>> Brian: It does, look. So it does work but the idea here is you don't know how many times render is going to get called render is going to called a bunch of times, right. For example, we only put the component on the page three times yet we got to four.
[00:05:39] I don't I'm not actually sure how that happened. But the idea is that you have no idea how many times render is going to be called, and so you need to basically not allow how many times they get called to affect the way it's going to look. So in this particular case that we're keeping track of the outside state, you can't do that render needs to work in a vacuum.
>> Speaker 3: Question?
>> Brian: Yeah
>> Speaker 3: We do know of I mean there must be a way to know how many render gets called, I mean there is you know, when component gets mounted, does mount or something, render gets called then, or I think at an initial stage. I think render gets called, yeah.
>> Brian: It does, but something that you may not be aware is that react does a lot of batching of its updates. And so you might be calling set state or force update, but you might actually not be updating it until a bunch of stuff gets batched together and it all gets flushed all at once.
[00:06:38] So react is doing some scheduling underneath the hood that you have no idea. And you really should not have to know about, that should be an implementation detail of react, and it should not be something you have to worry about. So you just totally sidestep the problem it in general if you just make sure that render is a pure function, given the same inputs is always going to work the same way.
[00:07:00] Any other questions?
>> Speaker 2: They're asking if you needed the div. And the answer is obviously you just need to, I shouldn't say obviously, but you need to return one element, right?
>> Brian: Yep.
>> Speaker 2: So even if you remove that div you need to put in the H1.
>> Brian: Yeah, so you can get rid of this div, that's totally fine, because as long as you have one H1 the returning here.
>> Speaker 2: Yeah. You can only return one element which is why all of people in the react components wrap it in a div cuz they have multiple things going on?
>> Brian: Yep, just to show what this can't look like. This doesn't work because at the top level you're gonna have two components returning.
[00:07:42] In fact, I think, yeah, if you refresh that, you're gonna get a syntax error, right? Because you're trying to say var x equals what?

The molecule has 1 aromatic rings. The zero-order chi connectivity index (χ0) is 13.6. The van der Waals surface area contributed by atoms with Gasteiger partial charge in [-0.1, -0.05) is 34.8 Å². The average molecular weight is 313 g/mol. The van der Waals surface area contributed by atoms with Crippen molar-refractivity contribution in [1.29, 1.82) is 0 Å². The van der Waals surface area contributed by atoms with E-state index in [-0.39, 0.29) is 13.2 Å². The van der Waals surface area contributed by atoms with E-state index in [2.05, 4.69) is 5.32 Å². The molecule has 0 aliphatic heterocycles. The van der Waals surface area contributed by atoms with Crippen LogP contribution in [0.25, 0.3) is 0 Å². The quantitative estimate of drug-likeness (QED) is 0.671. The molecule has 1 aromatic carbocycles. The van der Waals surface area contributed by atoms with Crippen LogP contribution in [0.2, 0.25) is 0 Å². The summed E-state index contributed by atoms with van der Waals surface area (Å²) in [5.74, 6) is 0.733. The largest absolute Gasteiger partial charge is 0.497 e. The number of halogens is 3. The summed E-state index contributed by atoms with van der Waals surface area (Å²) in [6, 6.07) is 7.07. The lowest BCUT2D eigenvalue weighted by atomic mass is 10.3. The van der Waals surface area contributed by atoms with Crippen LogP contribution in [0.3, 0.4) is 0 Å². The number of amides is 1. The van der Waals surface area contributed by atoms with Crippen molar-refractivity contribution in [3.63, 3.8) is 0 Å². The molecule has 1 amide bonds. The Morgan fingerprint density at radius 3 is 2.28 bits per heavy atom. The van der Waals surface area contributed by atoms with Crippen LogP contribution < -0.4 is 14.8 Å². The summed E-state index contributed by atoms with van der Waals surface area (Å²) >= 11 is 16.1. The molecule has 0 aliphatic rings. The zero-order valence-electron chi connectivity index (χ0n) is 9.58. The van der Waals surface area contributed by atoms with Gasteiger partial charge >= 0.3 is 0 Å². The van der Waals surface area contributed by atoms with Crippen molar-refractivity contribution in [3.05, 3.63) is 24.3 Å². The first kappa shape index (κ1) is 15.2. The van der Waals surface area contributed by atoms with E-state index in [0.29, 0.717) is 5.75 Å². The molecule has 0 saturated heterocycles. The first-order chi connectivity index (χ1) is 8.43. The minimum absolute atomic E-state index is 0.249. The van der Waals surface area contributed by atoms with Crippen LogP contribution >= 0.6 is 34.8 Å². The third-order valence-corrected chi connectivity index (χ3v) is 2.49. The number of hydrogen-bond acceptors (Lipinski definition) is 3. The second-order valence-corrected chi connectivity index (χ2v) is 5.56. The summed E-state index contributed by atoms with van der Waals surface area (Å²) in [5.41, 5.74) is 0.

>> Brian: Actually, that, yeah. Well, this actu-
>> Brian: Not what I was expecting.
>> Speaker 4: But it, yeah, it's returned the last
>> Brian: Yeah that's probably what it is.
[00:08:13] Yeah okay.
>> Speaker 4: It returned the last element
>> Speaker 4: If you wrap them both div, then they'll both render, right?
>> Brian: Yeah exactly.
>> Speaker 5: So you're returning the element attributes as the first argument and the inner HTML as the second?
>> Brian: Precisely, the children right? So, this is always going to be the, whatever attributes you're passing, we talked about putting style here, you can say style, color red.
>> Speaker 5: And you could theoretically put HTML tags on line 21 in the title string, if you want to wrap that in a span or something?
>> Brian: Yeah I think that would probably work if you said like, well you have to be with something that will fits inside of an H1 right? So spans actually do, so yeah you could do React.DOM.span.
>> Brian: That should work.
>> Speaker 4: But you can just pass the span in the string?
>> Brian: Sorry say that one more time.
>> Speaker 4: If you had an actual span tag in the props are great string, like wrapping the word props or something, would that render as HTML?
>> Brian: In this particular case it probably should, because in this particular case we're just passing desktop props title just, essentially raw like we're not doing anything to it.
[00:09:53] You're goning to run into a slippery slope here because this is a string and this is not a string. So you have to be aware that, that can be either a reaction element or it could be a string. So you'll just have to be able to be aware of that and handle that separately.